Microsoft only announced this fundamental change a few days before the official Vista launch, but fortunately there's a clever workaround that will let you perform a clean install with a Vista Upgrade version: you first install Vista as a 'demo' version, without entering your Product Key, which will let you run any Vista version on your DVD for 30 days, but won't let you activate it for further use. Then you run Setup again from within Vista and choose the Install option, but this time enter your Product Key. Vista will now upgrade itself to a state where it can be properly Activated. Many thanks to Paul Thurott of the Super Site for Windows for discovering this loophole. You can read his step-by-step details at www.winsupersite.com/showcase/winvista_upgrade_clean.asp.
So what exactly does Vista offer that's specifically of interest to the musician? Well, Media Center is now included with the Vista Home Premium and Ultimate versions, so those with suitable TV tuner hardware can now watch TV programmes on their PC monitors, and an MPEG2 codec is now pre-installed, so that you can play DVDs without requiring special software. Media Player 11 looks a lot better and is easier to use, while DVD Maker is slightly improved on the Windows XP version, but still somewhat basic.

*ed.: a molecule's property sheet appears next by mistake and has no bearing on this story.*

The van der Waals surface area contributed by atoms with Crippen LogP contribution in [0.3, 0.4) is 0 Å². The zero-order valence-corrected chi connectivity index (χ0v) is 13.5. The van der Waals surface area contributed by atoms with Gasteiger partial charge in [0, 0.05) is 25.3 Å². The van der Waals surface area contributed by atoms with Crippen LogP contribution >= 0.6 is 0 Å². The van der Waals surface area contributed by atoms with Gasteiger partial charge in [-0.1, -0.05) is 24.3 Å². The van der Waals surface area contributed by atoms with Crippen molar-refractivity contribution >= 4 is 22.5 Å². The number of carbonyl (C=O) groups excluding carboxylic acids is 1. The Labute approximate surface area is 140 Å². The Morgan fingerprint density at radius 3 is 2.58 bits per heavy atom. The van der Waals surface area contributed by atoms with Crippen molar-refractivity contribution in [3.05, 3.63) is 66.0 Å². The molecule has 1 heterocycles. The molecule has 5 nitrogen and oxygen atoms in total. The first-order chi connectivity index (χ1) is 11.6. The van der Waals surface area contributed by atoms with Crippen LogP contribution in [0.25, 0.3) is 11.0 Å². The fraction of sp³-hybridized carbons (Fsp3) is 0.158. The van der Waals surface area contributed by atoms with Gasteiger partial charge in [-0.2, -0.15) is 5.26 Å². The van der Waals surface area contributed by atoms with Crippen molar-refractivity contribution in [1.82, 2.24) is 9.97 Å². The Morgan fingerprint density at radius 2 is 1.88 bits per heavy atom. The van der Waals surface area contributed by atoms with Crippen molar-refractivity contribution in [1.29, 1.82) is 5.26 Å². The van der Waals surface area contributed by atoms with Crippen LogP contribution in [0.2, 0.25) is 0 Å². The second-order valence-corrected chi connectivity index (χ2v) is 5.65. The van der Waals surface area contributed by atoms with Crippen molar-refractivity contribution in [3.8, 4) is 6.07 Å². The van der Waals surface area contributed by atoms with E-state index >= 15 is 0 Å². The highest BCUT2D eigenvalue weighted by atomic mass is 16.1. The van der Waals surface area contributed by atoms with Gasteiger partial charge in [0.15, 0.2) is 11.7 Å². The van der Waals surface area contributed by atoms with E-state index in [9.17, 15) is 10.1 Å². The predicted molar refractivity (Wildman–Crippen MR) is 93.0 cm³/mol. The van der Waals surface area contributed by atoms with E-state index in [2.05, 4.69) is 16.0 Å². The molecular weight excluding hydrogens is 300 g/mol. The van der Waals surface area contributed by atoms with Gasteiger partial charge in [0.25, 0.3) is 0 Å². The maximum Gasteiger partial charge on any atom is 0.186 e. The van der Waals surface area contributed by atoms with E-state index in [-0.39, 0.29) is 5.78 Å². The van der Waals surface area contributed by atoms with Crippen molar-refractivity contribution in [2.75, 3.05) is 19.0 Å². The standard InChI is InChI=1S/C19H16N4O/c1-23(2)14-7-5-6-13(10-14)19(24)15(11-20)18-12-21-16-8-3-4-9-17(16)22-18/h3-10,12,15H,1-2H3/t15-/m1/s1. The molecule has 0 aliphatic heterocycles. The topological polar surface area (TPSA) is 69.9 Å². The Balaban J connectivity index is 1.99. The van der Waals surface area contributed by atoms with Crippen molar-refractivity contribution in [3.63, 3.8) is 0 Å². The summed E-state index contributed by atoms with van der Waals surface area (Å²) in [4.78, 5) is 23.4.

There are various hidden features that may benefit musicians, such as the Wave RT (Wave Real Time) driver model that can offer similarly low latency to ASIO drivers, and the Multimedia Class Scheduler Service that allows different processes to be prioritised so that audio streaming can finally become more important than background tasks, and eliminate glitching. This will tend to happen as developers support such features in new application releases (Cakewalk's Sonar 6.2 is the only example yet available that does it, as far as I know).